How easy it would be for me to feel responsible for all of this. I am sure that there is more than one conservative political view that would help pile it on. However, before I let that happen, I remember some of the ideals behind the Civil Rights Movement. Just because society holds onto some belief or tradition, that doesn’t make it right. Movements like that helped to push through difficult often institutional change. It seems that the kinds of change we see in society nowadays with respect to gay people are incremental. Too many people know someone or are related to someone who is gay. We are in your neighborhoods and grocery stores; we are here living our lives, quietly just like everyone else. Occasionally, there is some initiative that gets signed, some law that rises up to restrict or reduce our rights as citizens, as Americans. Some laws stay, most get struck down, but the movement forward continues incrementally. As those changes occur, my son’s life will be easier. But he will nevertheless have to deal with a sick society. It will not be completely well anytime soon.  But I cannot assume responsibility for the illness or validate societal views by choosing not to be a parent or by taking on the guilt of a society.

So what can I do to minimize the effects of this on my son? As with discussing his adoption, the surest way to help him is to be straight forward, open and honest. When the time is right he will have to understand that not only is our family different but some people don’t like us simply because we are different. Even writing about this is difficult–the notion that I have to explain to my little kid why Billy’s parents don’t want him to come over to our house. We will have plenty of opportunities while he is young to expose him to people who are unconcerned that he has two Dads either because they like us, are a same-sex parented family or it just doesn’t matter to them. There are communities of gays and lesbians with children in our area who frequently have gatherings that are as much for the kids as they are for the parents. There are ways to be able to live our lives and not have to face the problems that other people might have with us. We have already taken a step to minimize any negativity associated with our sexual orientation. We’ve surrounded ourselves in a community that for the most part is uninterested in what type of family you have and more interested in being neighborly. Having lived in our home for a few years now, the color of the home and our dedication to maintaining the thick canopy of trees in our yard seem to be much more important than our sexual orientation.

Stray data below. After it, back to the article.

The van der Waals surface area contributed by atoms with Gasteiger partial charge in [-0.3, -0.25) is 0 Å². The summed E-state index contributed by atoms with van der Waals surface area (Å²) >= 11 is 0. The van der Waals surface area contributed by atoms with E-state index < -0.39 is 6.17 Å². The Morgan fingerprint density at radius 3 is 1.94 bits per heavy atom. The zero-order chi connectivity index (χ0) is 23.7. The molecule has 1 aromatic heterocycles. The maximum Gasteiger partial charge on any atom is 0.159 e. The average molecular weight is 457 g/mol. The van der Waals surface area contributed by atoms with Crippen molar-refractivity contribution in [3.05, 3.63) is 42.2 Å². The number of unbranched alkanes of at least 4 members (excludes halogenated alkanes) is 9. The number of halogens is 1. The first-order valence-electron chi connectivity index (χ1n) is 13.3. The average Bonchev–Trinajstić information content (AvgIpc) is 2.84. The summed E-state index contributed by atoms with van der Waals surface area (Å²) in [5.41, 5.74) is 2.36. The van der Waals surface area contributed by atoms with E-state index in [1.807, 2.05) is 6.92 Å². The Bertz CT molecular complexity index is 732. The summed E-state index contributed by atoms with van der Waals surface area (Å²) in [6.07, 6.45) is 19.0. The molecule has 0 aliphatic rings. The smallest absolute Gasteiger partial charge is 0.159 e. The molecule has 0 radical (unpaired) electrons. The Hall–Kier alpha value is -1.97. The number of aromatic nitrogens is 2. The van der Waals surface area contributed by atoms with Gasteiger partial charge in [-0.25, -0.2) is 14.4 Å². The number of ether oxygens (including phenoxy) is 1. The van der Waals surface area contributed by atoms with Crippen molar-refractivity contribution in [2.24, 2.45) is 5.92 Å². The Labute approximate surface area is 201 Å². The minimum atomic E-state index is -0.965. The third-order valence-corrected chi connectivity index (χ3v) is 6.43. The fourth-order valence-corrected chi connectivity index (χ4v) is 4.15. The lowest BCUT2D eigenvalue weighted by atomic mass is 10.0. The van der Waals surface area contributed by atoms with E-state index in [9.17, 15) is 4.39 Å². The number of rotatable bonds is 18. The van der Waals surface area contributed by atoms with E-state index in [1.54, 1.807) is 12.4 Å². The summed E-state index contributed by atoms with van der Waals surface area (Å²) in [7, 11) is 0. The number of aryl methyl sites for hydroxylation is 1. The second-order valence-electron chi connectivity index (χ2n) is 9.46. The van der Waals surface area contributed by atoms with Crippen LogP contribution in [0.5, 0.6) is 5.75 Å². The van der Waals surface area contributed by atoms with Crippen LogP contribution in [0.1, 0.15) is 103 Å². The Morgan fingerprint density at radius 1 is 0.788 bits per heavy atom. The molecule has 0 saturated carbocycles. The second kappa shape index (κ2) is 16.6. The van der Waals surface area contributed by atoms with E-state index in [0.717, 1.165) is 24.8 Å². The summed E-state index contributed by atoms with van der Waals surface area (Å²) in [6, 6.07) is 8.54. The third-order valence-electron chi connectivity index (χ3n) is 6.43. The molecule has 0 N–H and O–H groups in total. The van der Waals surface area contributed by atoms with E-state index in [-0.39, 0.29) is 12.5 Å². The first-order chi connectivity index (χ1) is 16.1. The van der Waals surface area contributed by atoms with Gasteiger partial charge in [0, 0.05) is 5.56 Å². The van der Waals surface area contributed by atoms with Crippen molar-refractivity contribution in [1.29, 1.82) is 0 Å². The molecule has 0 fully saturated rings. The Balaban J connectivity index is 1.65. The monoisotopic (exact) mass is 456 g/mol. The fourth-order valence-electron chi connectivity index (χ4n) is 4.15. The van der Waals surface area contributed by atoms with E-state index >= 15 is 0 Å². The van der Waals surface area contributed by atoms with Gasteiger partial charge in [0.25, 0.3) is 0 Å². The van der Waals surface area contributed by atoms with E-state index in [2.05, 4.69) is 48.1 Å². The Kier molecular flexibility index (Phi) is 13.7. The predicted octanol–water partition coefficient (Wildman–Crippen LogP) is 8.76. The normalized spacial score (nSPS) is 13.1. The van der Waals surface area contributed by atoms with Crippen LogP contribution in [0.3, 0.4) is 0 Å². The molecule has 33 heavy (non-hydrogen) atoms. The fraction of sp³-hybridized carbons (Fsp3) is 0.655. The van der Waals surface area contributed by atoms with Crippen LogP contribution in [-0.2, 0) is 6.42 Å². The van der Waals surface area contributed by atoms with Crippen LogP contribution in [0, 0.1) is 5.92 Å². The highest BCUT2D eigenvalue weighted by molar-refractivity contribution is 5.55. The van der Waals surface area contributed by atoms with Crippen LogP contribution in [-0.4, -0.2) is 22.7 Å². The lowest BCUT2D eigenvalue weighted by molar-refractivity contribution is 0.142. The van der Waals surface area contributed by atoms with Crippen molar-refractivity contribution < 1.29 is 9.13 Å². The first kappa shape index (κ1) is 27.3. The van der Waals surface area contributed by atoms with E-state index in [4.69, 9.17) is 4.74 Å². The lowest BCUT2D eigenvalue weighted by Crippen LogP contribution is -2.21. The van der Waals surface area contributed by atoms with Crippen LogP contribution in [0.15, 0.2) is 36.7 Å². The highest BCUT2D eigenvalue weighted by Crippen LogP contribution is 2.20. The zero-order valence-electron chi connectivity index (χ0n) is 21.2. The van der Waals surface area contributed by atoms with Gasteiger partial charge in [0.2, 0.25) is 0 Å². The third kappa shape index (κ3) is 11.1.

In addition, my son will be in a day care and attend elementary school where there will be other kids like him with parents that are either two moms or two dads. He will not be the only one and therefore not subject to the same level of ridicule. But it will be there, at some point and we will just need to be prepared to talk to him about these issues as they come up. One of the most important things that we can do for our son is to provide him with the environment where he feels safe; is loved and cared for and can handle whatever life out there hits him with. It is no different then what every parent can do for their child. It is all the more important in our home given the challenges that we, but mostly he will face. To borrow a phrase from a friend, my hope is that we are his launching pad–we will be his foundation, his support, his base from which he can figure out who he is and what he will do with his life.  And there will always be two crazy fathers cheering him on in the background.